Whoa! There it is, in all it’s shockingly green wonderfulness.
If I just saw that picture and post title on someone else’s blog, I would think two things:
- It’s veryvery green.
- Monggo, Mung, Malunggay? Way too scary.
If this is any comfort to how you might be feeling, Bjork was watching me take pictures of this green mess and he said with a crinkled nose, “What is that again?” So no, you’re not the only one wondering what this craziness is all about. PS. He might not want me to tell you this, but he ate it and totally loved it. Psh, boys.
Today I’m gonna get all y’all excited about some delicious green international food. Yeah? Let’s do it.
Starting with the monggo beans.
Monggos are the same thing as mung beans. They are widely used in Asian countries and they cook almost exactly like lentils. LENTILS! My favorite! And something you can almost for surely buy wherever you live. Whether you use lentils or monggo (mung) beans, you’ll pretty much turn into a walking picture of health. These little guys are your friend.
Now these beauties. These are malunggay leaves.
Malunggay leaves a new to me – and apparently they’re like the world’s best superfood. Of course I learn this just a few weeks before leaving the land full of malunggay. But I haven’t been living with my head under a rock or anything.
If you are cooking in a place that doesn’t have malunggay leaves available, just use fresh baby spinach. Chop it up and use it in the exact same way. It’ll be almost the same except the little malunggay leaves are 200 times cuter than spinach could ever be.
A reader actually commented on my post about the market and asked suggested trying a recipe with kamungay, but when I asked for some help finding it, the guy at the grocery store told me that kamungay is the same as malunggay. Is that right? Anyways, thank you Melissa for inspiring me to go find something new even if I ended up with something that starts with a different letter.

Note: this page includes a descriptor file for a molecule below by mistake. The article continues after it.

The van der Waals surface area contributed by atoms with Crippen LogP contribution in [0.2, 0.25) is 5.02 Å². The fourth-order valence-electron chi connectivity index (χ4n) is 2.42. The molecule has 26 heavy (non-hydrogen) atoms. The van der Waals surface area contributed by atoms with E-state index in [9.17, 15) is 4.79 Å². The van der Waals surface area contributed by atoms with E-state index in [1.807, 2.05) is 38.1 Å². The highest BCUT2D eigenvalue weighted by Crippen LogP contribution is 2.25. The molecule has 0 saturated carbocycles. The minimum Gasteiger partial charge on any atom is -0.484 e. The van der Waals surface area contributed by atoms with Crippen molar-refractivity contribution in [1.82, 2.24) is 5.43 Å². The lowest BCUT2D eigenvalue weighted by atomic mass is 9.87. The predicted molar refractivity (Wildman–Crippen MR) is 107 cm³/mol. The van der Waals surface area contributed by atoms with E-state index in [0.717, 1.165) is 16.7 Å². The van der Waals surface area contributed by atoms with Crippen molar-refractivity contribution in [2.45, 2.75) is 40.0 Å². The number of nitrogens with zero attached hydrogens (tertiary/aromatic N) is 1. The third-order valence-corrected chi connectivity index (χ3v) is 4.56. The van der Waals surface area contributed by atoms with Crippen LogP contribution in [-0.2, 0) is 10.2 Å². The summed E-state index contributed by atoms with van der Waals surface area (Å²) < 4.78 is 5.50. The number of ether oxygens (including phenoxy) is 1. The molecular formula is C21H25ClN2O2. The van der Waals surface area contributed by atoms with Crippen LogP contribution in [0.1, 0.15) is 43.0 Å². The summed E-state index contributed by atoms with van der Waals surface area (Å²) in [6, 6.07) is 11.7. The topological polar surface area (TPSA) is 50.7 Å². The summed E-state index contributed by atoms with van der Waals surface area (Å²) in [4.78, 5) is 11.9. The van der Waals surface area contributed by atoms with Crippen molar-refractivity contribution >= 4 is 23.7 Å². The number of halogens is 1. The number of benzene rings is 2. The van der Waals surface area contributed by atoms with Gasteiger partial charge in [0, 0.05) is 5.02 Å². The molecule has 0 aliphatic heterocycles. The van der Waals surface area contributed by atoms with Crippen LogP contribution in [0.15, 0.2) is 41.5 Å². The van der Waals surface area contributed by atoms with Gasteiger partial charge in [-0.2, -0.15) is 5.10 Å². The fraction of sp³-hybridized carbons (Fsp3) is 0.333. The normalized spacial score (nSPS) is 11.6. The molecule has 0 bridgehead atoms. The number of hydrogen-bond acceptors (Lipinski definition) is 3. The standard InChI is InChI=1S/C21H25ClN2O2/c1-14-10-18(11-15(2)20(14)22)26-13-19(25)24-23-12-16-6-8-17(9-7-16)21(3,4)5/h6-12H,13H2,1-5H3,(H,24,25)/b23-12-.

So now that you know about monggo beans and malunggay, let’s talk about what this tastes like.
The main flavors here are coconut milk, garlic, ginger, and onion. The creaminess comes from the coconut milk but also the monggos, because as they cook the skins start to fall off, and some of the beans sort of just dissolve into the soup. The fresh malunggay gets stirred in and the end because Melissa told me to. And it’s fresh and yummy.
This is going to be weird, but I cannot tell you how much this is like comfort food to me. Not because I am so familiar with monggos, but because it’s like a hot, creamy, flavorful gravy sauce that’s just gets soaked up and mixed in with the rice. I love that kinda stuff.
I have a confession that I feel really guilty about. I did add a little curry paste to this which is totally not authentically Filipino, but I couldn’t resist. I looked from the brand new jar of yellow curry paste, to the pot of boiling monggos, to the sauteing onions and garlic and ginger, back to the curry paste, back to the monggos… and suddenly my house smelled like curry. I loved it and regretted it all at the same time.
When I’ve had this made by Filipinos, there’s no curry flavor – just a beautiful combination of fresh ginger, coconut milk, maybe even lemongrass? and these cute little beans. I will put the curry in the notes but I think you should try it without first.
Speaking of curry like I do allthetime, this recipe reminds me so much of those green curry lentils I made a while back with the spinach, coconut milk, and bulgur. Except instead of bulgur, I used the last of my brown rice blend for a little bed to serve it on. We just stirred it all up and kept the leftovers that way, too.
In fact, I’m going to go finish those leftovers when I’m done writing this post and I.am.excited.
I know there’s somebody out there that will like this with me, even though it’ s a lot green and has two unfamiliar double G ingredients.
This recipe for Filipino-style monggo beans (aka mung bean soup) is so easy! Made into a creamy soup with coconut milk, ginger, garlic, and malunggay.
- 2 cups dry monggo beans, mung beans, or green lentils
- 6 cups vegetable broth
- 1 tablespoon oil
- 1 onion, minced
- 2 cloves garlic, minced
- 1 tablespoons freshly grated ginger
- 1 cup coconut milk (I used the canned kind)
- 1 bunch chopped or pulled malunggay leaves (or spinach)
- salt to taste
- Boil: Bring the broth to a boil in a large pot. Add the rinsed monggo beans and cook, uncovered, for about 40 minutes. I checked on mine every 10 minutes and added more water as needed (mine needed more water every time I checked it). You want the consistency to be like a very thick soup.
- Saute: Heat the oil in a large skillet over medium heat. Saute the onion, garlic, and ginger in the oil in a large nonstick skillet until soft and fragrant, about 3 minutes. Add to the monggo pot and allow the mixture to simmer together for a few minutes.
- Mix: Stir in the coconut milk and malunggay leaves. Remove the monggo pot from the heat. It just needs to be hot enough to very slightly wilt the leaves. Serve over rice or plain, like a soup.
I cooked 1 cup of dry brown rice and stirred it together with the monggos for easy leftovers. It worked great.
You can also add 1 tablespoon curry paste to enhance the flavor of this dish – I would suggest adding it to the saute pan with the garlic, onion, and ginger.
- Category: Dinner
- Cuisine: Filipino
Keywords: monggo bean, mung bean soup, filipino soup